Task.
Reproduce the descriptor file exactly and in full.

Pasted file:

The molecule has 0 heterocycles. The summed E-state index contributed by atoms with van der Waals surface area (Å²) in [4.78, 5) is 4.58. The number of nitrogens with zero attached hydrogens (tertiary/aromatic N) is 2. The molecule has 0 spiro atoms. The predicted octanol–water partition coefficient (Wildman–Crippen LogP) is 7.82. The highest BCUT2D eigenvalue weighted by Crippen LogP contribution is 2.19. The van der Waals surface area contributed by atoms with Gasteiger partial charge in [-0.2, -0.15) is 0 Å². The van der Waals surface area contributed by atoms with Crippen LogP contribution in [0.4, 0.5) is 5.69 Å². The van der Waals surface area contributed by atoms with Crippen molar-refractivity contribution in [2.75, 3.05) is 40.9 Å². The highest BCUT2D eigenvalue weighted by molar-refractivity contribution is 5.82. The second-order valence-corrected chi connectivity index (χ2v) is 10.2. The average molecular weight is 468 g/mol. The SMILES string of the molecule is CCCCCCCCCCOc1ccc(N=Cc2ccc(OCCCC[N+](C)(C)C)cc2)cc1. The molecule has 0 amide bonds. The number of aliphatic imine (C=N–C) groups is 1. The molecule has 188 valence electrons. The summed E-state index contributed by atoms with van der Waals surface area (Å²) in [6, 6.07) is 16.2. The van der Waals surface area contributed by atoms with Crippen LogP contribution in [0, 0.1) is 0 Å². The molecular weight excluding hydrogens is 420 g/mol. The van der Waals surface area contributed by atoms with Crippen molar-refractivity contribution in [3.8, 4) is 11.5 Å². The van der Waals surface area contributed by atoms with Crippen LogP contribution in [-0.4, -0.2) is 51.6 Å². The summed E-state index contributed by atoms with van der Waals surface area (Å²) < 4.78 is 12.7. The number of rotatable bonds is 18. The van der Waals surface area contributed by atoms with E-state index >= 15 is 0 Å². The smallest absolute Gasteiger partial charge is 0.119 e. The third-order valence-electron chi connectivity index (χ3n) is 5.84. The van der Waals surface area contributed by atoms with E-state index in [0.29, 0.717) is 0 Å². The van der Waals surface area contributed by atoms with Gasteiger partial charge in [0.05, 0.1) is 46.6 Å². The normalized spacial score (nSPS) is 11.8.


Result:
The molecule has 0 heterocycles. The summed E-state index contributed by atoms with van der Waals surface area (Å²) in [4.78, 5) is 4.58. The number of nitrogens with zero attached hydrogens (tertiary/aromatic N) is 2. The molecule has 0 spiro atoms. The predicted octanol–water partition coefficient (Wildman–Crippen LogP) is 7.82. The highest BCUT2D eigenvalue weighted by Crippen LogP contribution is 2.19. The van der Waals surface area contributed by atoms with Gasteiger partial charge in [-0.2, -0.15) is 0 Å². The van der Waals surface area contributed by atoms with Crippen LogP contribution in [0.4, 0.5) is 5.69 Å². The van der Waals surface area contributed by atoms with Crippen molar-refractivity contribution in [2.75, 3.05) is 40.9 Å². The highest BCUT2D eigenvalue weighted by molar-refractivity contribution is 5.82. The second-order valence-corrected chi connectivity index (χ2v) is 10.2. The average molecular weight is 468 g/mol. The SMILES string of the molecule is CCCCCCCCCCOc1ccc(N=Cc2ccc(OCCCC[N+](C)(C)C)cc2)cc1. The molecule has 0 amide bonds. The number of aliphatic imine (C=N–C) groups is 1. The molecule has 188 valence electrons. The summed E-state index contributed by atoms with van der Waals surface area (Å²) in [6, 6.07) is 16.2. The van der Waals surface area contributed by atoms with Crippen LogP contribution in [0, 0.1) is 0 Å². The molecular weight excluding hydrogens is 420 g/mol. The van der Waals surface area contributed by atoms with Crippen molar-refractivity contribution in [3.8, 4) is 11.5 Å². The van der Waals surface area contributed by atoms with Crippen LogP contribution in [-0.4, -0.2) is 51.6 Å². The summed E-state index contributed by atoms with van der Waals surface area (Å²) < 4.78 is 12.7. The number of rotatable bonds is 18. The van der Waals surface area contributed by atoms with E-state index >= 15 is 0 Å². The smallest absolute Gasteiger partial charge is 0.119 e. The third-order valence-electron chi connectivity index (χ3n) is 5.84. The van der Waals surface area contributed by atoms with E-state index in [0.29, 0.717) is 0 Å². The van der Waals surface area contributed by atoms with Gasteiger partial charge in [0.05, 0.1) is 46.6 Å². The normalized spacial score (nSPS) is 11.8.